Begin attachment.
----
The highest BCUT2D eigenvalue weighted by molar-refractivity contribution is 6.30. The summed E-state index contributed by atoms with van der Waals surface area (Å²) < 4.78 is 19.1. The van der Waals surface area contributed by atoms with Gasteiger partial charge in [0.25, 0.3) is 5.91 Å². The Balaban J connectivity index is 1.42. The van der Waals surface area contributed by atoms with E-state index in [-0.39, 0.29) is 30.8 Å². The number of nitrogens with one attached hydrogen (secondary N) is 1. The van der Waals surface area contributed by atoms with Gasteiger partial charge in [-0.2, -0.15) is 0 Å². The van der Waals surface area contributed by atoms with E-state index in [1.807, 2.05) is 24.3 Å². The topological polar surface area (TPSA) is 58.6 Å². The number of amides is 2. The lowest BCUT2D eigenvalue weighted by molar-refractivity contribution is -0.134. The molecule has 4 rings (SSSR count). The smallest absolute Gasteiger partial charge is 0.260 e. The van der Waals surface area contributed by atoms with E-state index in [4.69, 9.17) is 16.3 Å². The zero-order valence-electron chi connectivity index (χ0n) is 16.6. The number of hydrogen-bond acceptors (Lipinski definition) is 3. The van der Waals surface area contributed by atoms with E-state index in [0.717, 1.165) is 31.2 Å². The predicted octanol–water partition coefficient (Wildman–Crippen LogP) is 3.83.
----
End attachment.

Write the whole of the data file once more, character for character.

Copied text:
The highest BCUT2D eigenvalue weighted by molar-refractivity contribution is 6.30. The summed E-state index contributed by atoms with van der Waals surface area (Å²) < 4.78 is 19.1. The van der Waals surface area contributed by atoms with Gasteiger partial charge in [0.25, 0.3) is 5.91 Å². The Balaban J connectivity index is 1.42. The van der Waals surface area contributed by atoms with E-state index in [-0.39, 0.29) is 30.8 Å². The number of nitrogens with one attached hydrogen (secondary N) is 1. The van der Waals surface area contributed by atoms with Gasteiger partial charge in [-0.2, -0.15) is 0 Å². The van der Waals surface area contributed by atoms with E-state index in [1.807, 2.05) is 24.3 Å². The topological polar surface area (TPSA) is 58.6 Å². The number of amides is 2. The lowest BCUT2D eigenvalue weighted by molar-refractivity contribution is -0.134. The molecule has 4 rings (SSSR count). The smallest absolute Gasteiger partial charge is 0.260 e. The van der Waals surface area contributed by atoms with E-state index in [4.69, 9.17) is 16.3 Å². The zero-order valence-electron chi connectivity index (χ0n) is 16.6. The number of hydrogen-bond acceptors (Lipinski definition) is 3. The van der Waals surface area contributed by atoms with E-state index in [0.717, 1.165) is 31.2 Å². The predicted octanol–water partition coefficient (Wildman–Crippen LogP) is 3.83.